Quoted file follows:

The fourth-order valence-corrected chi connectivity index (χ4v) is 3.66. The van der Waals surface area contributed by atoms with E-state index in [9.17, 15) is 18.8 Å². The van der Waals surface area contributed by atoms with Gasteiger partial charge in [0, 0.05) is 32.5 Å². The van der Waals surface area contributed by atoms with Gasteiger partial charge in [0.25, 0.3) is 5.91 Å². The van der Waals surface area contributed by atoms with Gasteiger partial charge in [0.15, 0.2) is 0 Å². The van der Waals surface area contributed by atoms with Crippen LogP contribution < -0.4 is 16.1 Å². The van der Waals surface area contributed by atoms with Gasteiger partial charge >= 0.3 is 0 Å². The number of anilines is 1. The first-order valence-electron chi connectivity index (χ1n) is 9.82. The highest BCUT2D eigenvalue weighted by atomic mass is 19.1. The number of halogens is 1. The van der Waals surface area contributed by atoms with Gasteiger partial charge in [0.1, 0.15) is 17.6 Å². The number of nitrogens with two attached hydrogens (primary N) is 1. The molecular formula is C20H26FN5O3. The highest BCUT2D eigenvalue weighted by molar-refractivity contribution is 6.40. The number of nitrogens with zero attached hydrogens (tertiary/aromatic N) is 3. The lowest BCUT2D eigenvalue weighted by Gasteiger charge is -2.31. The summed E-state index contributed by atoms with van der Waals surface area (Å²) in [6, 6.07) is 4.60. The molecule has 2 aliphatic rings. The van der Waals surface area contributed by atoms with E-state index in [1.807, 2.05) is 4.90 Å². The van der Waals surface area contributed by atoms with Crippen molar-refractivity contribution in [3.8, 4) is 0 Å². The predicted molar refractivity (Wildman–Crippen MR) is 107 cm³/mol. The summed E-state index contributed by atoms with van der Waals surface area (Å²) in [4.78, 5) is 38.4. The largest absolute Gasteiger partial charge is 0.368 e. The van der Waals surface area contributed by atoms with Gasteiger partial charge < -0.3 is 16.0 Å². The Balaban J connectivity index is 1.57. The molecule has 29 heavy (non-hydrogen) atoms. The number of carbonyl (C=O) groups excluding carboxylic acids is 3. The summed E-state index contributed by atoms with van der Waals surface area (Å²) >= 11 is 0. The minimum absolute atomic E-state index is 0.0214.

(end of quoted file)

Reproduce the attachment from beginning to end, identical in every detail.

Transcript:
The fourth-order valence-corrected chi connectivity index (χ4v) is 3.66. The van der Waals surface area contributed by atoms with E-state index in [9.17, 15) is 18.8 Å². The van der Waals surface area contributed by atoms with Gasteiger partial charge in [0, 0.05) is 32.5 Å². The van der Waals surface area contributed by atoms with Gasteiger partial charge in [0.25, 0.3) is 5.91 Å². The van der Waals surface area contributed by atoms with Gasteiger partial charge in [0.15, 0.2) is 0 Å². The van der Waals surface area contributed by atoms with Crippen LogP contribution < -0.4 is 16.1 Å². The van der Waals surface area contributed by atoms with Gasteiger partial charge >= 0.3 is 0 Å². The number of anilines is 1. The first-order valence-electron chi connectivity index (χ1n) is 9.82. The highest BCUT2D eigenvalue weighted by atomic mass is 19.1. The number of halogens is 1. The van der Waals surface area contributed by atoms with Gasteiger partial charge in [0.1, 0.15) is 17.6 Å². The number of nitrogens with two attached hydrogens (primary N) is 1. The molecular formula is C20H26FN5O3. The highest BCUT2D eigenvalue weighted by molar-refractivity contribution is 6.40. The number of nitrogens with zero attached hydrogens (tertiary/aromatic N) is 3. The lowest BCUT2D eigenvalue weighted by Gasteiger charge is -2.31. The summed E-state index contributed by atoms with van der Waals surface area (Å²) in [6, 6.07) is 4.60. The molecule has 2 aliphatic rings. The van der Waals surface area contributed by atoms with E-state index in [1.807, 2.05) is 4.90 Å². The van der Waals surface area contributed by atoms with Crippen molar-refractivity contribution in [3.8, 4) is 0 Å². The predicted molar refractivity (Wildman–Crippen MR) is 107 cm³/mol. The summed E-state index contributed by atoms with van der Waals surface area (Å²) in [4.78, 5) is 38.4. The largest absolute Gasteiger partial charge is 0.368 e. The van der Waals surface area contributed by atoms with Gasteiger partial charge < -0.3 is 16.0 Å². The Balaban J connectivity index is 1.57. The molecule has 29 heavy (non-hydrogen) atoms. The number of carbonyl (C=O) groups excluding carboxylic acids is 3. The summed E-state index contributed by atoms with van der Waals surface area (Å²) >= 11 is 0. The minimum absolute atomic E-state index is 0.0214.